Gov. Roy Cooper (D) toured a school in Raleigh Tuesday as he called on state lawmakers to support placing a nearly $2 billion bond referendum for school construction on the ballot.
He said, “And I would ask, can we afford not to?”
Cooper spoke to reporters after walking through Stough Elementary. After 50 years in Raleigh, this is the last year the school building will be open to students. The county has planned a nearly $37 million renovation, creating a two-story building at the same site that would re-open to students in August 2020.
“We do have some challenges when it comes to things you don’t see, maybe things with the HVAC systems or some of the roofing is old,” said Principal Chris Cox.
School construction is typically a responsibility of counties in North Carolina. However, some state lawmakers have begun building support for a statewide bond package of $1.9 billion to build new schools and renovate old ones.
Click here to see how much money each school system would receive under a proposal in the state legislature.
“I think there is a lot of bipartisan support,” said Cooper, who acknowledged the bonds would not cover all the projects communities have identified. “And the needs across the state right now are at about $8 billion.”
Cooper criticized Republican lawmakers for placing six constitutional amendments on the November ballot, but not the school bond. The last statewide school bond referendum was in 1996.
“I would have actually liked to have seen a school bond proposal, but the concern was, by some, of encumbering that debt right now,” said House Speaker Tim Moore (R) on the last day of the legislative session. “We are putting more money into school construction now than at any time before, and I would like to see us continue to do that.”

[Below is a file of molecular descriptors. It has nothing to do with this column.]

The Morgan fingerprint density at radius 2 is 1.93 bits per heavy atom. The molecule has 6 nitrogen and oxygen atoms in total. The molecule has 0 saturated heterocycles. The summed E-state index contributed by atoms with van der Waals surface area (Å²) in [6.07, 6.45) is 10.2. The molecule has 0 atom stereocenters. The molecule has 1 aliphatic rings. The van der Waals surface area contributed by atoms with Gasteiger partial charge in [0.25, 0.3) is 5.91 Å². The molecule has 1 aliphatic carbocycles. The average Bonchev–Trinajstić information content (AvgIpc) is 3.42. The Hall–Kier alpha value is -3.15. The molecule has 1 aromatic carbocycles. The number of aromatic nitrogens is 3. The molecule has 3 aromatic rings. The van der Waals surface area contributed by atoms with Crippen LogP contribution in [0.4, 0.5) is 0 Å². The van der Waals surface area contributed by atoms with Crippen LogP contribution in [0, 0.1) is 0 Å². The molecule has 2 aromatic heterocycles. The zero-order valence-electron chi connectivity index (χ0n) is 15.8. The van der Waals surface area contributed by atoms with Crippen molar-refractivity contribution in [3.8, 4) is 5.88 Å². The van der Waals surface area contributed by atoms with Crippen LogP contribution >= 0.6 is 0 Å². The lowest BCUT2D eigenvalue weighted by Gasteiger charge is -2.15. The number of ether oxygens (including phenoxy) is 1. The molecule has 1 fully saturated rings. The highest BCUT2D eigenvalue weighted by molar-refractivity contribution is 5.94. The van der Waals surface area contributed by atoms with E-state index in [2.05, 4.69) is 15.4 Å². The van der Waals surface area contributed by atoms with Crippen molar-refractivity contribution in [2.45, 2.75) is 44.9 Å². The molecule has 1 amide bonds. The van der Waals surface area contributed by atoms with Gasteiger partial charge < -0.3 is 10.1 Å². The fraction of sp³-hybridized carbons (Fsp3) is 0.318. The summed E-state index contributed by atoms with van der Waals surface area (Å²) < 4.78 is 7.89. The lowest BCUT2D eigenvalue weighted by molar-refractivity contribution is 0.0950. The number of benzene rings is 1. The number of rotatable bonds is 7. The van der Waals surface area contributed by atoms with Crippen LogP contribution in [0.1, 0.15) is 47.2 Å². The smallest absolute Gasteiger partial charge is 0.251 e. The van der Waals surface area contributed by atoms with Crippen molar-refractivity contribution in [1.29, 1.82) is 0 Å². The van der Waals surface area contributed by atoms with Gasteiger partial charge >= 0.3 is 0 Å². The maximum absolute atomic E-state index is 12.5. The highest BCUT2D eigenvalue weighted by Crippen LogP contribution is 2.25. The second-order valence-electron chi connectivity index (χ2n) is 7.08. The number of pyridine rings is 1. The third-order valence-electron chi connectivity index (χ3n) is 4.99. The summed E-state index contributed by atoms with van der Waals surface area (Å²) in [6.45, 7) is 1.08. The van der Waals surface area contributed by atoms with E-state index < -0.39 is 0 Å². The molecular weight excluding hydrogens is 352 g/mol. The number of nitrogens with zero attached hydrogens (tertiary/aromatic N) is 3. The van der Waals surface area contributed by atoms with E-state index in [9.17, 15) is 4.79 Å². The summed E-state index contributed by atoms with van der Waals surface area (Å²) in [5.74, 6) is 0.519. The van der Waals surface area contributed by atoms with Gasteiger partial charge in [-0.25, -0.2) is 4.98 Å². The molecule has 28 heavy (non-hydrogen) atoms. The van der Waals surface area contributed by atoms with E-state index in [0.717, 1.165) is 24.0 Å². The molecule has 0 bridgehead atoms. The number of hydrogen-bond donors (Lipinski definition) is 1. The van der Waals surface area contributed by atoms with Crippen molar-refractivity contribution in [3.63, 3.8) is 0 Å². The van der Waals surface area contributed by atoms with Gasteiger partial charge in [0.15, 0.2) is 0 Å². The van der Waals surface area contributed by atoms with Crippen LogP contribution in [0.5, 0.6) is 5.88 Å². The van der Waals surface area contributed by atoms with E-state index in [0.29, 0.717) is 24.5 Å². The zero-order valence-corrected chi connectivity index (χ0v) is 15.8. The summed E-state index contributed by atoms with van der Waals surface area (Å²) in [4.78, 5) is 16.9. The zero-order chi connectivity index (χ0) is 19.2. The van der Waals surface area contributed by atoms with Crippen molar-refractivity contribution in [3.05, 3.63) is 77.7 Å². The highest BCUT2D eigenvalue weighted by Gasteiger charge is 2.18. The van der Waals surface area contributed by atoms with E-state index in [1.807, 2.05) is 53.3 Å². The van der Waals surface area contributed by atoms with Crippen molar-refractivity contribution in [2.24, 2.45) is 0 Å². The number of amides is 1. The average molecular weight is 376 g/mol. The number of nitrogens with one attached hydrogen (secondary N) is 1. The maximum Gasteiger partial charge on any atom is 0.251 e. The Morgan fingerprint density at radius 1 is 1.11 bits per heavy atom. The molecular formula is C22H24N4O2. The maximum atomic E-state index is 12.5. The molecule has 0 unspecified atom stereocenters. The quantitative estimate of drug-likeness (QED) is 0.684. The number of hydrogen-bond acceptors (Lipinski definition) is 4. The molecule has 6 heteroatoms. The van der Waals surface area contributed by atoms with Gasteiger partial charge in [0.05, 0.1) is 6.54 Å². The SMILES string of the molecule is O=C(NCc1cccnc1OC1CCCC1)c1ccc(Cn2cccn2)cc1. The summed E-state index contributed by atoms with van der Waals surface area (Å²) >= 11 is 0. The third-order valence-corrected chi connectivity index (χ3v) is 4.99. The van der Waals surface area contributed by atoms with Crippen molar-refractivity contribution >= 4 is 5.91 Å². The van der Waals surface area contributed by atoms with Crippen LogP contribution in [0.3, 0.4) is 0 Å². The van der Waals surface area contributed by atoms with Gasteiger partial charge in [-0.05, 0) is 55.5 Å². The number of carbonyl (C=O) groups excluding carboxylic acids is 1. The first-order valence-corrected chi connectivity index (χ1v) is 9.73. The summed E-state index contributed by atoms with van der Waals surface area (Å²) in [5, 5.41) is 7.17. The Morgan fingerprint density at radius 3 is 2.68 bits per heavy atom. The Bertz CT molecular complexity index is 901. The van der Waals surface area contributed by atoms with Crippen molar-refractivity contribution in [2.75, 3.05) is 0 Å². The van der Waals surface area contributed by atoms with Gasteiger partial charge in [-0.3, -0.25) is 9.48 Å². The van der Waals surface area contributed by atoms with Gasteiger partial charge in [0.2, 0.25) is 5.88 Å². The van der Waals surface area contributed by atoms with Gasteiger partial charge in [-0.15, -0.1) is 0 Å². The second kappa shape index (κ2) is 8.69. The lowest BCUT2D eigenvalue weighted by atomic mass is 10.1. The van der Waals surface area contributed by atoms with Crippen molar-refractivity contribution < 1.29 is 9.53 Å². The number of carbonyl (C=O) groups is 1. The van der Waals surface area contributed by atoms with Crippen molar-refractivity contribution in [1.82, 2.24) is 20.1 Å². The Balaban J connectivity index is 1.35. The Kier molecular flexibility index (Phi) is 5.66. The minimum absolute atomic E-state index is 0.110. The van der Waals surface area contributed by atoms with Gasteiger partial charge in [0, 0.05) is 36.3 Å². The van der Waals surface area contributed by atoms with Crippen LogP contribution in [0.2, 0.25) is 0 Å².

Moore noted he expects the bond proposal to draw more support when the legislature reconvenes in January following the November election.
Cooper said the bond proposal would not lead to a tax increase.
School construction was one of many issues that brought teachers and their supporters to Raleigh during the large rally May 16.
Mark and Kelly Williamson have two kids at Stough. They listened to Cooper discuss the bond proposal and said they support it.
Kelly Williamson said, “It certainly has to be paid for somewhere. But, it’s important for our children and the future. And, I’m glad to see it. In my opinion, how quickly can we get it to the ballot?”
In an email, a spokeswoman for Senate leader Phil Berger (R) noted that lawmakers included funding in this year’s budget for school construction.
“Longstanding state law provides that local governments are responsible for school construction expenses. However, we understand there are counties in North Carolina that are struggling financially, which is why the budget Republican lawmakers recently passed sets aside $241 million next year, and additional recurring dollars in future years, to build or upgrade school facilities, with much of that funding going to economically struggling, rural counties,” wrote Shelly Carver.
Wake County voters likely will have a chance to decide on a $548 million school construction bond specifically for the county in November. Voters will also weigh in on bonds for Wake Tech and for open space and parks.
If all are approved, the bonds would lead to an increase of 3.8 cents on the county’s property tax rate. Wake County commissioners have already given initial approval to put the measures on the ballot this fall, but there are still some procedural steps to complete before that’s finalized.